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Contact: Krystina Isaac, 928-567-3322 x 221
As the National Park Service embarks on its second century of service, Montezuma Castle and Tuzigoot National Monuments are celebrating the significant accomplishments of its centennial celebration and engagement with the Find Your Park /Encuentra Tu Parque initiative.
In 2016, Montezuma Castle and Tuzigoot National Monuments provided an array of interpretive offerings. Staff organized special events all year long, culminating in centennial festivities. In October we celebrated Theodore Roosevelt’s birthday with Troop 1A from the Arizona Rough Riders Historical Society for the 5th consecutive year. In November we celebrated Native American Heritage Month with events every weekend at both Montezuma Castle and Tuzigoot. In March we participated in Arizona Archaeology Awareness and Heritage Month and offered several scholarly talks and tours led by park archeologists at Montezuma Castle, Montezuma Well, and Tuzigoot. In April we celebrated Parks Week and National Junior Ranger Day with an architectural historian specializing in Mission 66 architecture. In May we participated in the Centennial BioBlitz and recruited 48 volunteers to assist with finding invertebrates at Montezuma Well. Throughout the summer we held Native American flute concerts after hours. Other evening programs included star parties, night photography workshops, and guest lecturers. We collaborated with other NPS units in Arizona for several centennial events, including an expo in Flagstaff featuring all 22 National Park Units and many of our partners. This year, we started a new interpretive program for BARK Rangers. This program teaches pet owners how to be responsible in National Parks by teaching the rules of BARK. Along with the 31 special events, staff also concentrated on strengthening their community outreach presence by participating in 18 community-wide events and supported the Every Kid in a Park initiative. The various community events allowed staff to offer the public opportunities to connect with the monuments’ natural and cultural resources. Combined, Montezuma Castle and Tuzigoot issued over 1000 EKiP passes to fourth graders.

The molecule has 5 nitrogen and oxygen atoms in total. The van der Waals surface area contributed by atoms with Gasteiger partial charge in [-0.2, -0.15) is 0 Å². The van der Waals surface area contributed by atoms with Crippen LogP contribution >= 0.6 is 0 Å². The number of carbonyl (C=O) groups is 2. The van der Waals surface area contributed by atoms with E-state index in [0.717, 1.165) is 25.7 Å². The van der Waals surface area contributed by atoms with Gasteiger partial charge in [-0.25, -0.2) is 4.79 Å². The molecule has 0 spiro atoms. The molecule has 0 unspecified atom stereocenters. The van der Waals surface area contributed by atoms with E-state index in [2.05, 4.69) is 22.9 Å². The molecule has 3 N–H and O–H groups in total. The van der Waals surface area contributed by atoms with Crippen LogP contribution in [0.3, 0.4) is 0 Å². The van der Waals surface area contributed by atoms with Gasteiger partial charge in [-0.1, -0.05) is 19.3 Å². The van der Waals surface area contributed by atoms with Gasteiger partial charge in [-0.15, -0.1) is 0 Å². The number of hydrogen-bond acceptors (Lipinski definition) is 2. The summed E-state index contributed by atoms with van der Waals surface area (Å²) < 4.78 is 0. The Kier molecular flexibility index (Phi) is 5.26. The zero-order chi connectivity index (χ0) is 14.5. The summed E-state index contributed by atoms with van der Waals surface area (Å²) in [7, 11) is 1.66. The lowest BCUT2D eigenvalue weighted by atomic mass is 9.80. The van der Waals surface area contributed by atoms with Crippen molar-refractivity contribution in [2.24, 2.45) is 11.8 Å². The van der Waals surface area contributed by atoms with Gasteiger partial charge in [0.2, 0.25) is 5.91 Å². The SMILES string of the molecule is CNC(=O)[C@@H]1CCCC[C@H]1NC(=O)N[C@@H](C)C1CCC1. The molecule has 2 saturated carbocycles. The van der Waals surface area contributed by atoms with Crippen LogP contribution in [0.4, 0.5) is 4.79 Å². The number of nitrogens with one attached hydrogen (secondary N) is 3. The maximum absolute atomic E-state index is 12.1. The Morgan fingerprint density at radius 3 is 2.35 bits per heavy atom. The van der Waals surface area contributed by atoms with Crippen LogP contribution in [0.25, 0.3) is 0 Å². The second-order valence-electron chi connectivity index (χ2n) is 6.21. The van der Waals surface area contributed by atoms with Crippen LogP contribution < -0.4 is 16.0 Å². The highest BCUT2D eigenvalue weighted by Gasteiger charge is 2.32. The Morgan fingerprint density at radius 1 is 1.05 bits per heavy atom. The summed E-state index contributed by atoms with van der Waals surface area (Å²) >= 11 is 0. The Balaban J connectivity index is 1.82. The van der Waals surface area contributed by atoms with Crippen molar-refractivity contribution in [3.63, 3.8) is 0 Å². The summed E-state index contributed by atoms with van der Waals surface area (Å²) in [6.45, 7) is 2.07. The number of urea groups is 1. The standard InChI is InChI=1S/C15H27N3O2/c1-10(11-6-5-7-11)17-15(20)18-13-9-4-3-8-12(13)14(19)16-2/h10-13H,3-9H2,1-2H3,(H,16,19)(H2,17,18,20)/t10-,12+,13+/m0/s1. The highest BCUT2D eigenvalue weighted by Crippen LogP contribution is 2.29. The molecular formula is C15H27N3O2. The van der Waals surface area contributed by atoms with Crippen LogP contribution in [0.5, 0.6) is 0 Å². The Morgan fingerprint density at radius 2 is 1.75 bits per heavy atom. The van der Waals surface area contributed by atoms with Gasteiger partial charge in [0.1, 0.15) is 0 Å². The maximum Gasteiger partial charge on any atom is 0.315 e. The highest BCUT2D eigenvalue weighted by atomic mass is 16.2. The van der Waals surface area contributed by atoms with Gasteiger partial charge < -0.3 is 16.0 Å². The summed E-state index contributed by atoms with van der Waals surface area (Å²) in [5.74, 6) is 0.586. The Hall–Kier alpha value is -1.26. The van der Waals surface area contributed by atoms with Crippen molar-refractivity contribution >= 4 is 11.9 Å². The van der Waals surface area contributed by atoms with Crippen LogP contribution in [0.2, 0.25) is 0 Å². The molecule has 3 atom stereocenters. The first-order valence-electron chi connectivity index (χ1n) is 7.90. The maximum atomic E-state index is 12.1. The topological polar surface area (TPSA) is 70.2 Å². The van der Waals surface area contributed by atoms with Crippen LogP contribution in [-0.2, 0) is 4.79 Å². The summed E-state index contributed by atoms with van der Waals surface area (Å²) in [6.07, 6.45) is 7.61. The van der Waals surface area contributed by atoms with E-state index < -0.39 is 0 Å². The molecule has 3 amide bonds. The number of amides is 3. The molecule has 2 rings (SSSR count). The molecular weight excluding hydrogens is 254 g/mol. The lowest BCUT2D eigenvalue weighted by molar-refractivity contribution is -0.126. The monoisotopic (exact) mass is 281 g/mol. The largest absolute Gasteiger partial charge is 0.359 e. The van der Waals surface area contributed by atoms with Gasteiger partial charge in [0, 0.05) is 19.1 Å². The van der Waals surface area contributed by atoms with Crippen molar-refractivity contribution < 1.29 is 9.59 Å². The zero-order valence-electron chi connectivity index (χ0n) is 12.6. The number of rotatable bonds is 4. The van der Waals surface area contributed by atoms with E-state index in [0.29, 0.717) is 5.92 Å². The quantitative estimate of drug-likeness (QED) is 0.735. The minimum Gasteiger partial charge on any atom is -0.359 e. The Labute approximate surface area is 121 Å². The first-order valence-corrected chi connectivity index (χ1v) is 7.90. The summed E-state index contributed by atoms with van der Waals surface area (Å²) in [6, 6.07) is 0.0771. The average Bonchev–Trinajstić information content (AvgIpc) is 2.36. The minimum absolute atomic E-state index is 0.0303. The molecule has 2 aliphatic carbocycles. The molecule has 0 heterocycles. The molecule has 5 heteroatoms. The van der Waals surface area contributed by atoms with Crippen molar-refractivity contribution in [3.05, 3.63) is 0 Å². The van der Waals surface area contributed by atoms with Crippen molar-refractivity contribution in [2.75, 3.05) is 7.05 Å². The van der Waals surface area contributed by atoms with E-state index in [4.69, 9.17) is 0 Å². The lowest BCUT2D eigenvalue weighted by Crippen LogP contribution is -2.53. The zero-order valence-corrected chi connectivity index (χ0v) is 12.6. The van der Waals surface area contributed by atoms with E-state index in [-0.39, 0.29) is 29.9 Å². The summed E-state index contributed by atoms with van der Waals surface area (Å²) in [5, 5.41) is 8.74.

The volunteer program at Montezuma Castle and Tuzigoot National Monuments saw an increase in individual volunteers and hours. We welcomed 27 new volunteers into our parks, including local residents and live-in volunteers nearly doubling our number of volunteer hours from 2015. The much needed increase in volunteers allowed us to have a successful spring break season in March and April. Our lines were dramatically shorter with volunteers checking passes and we more than tripled the number of Junior Rangers sworn in during those two months compared to last year. Our interpretive volunteer staff made informal contacts with over 120,000 visitors at all three of our units this year representing about 30% of our total visitation. This summer a volunteer developed an Archaeology Merit Badge camp for local Boy Scout troops and we are excited to continue this program in the future. Our volunteers were essential in providing special programs to the public such as star parties, cultural demonstrations and concerts after hours, as well as Junior Ranger activities.
Fee dollars went towards several important projects this year. At Montezuma Well the Facility Management Division installed a solar powered entrance gate and continued repairs on the historic irrigation ditch. At Tuzigoot the group installed a drainage system to the Marsh Overlook trail and rehabilitated the restrooms.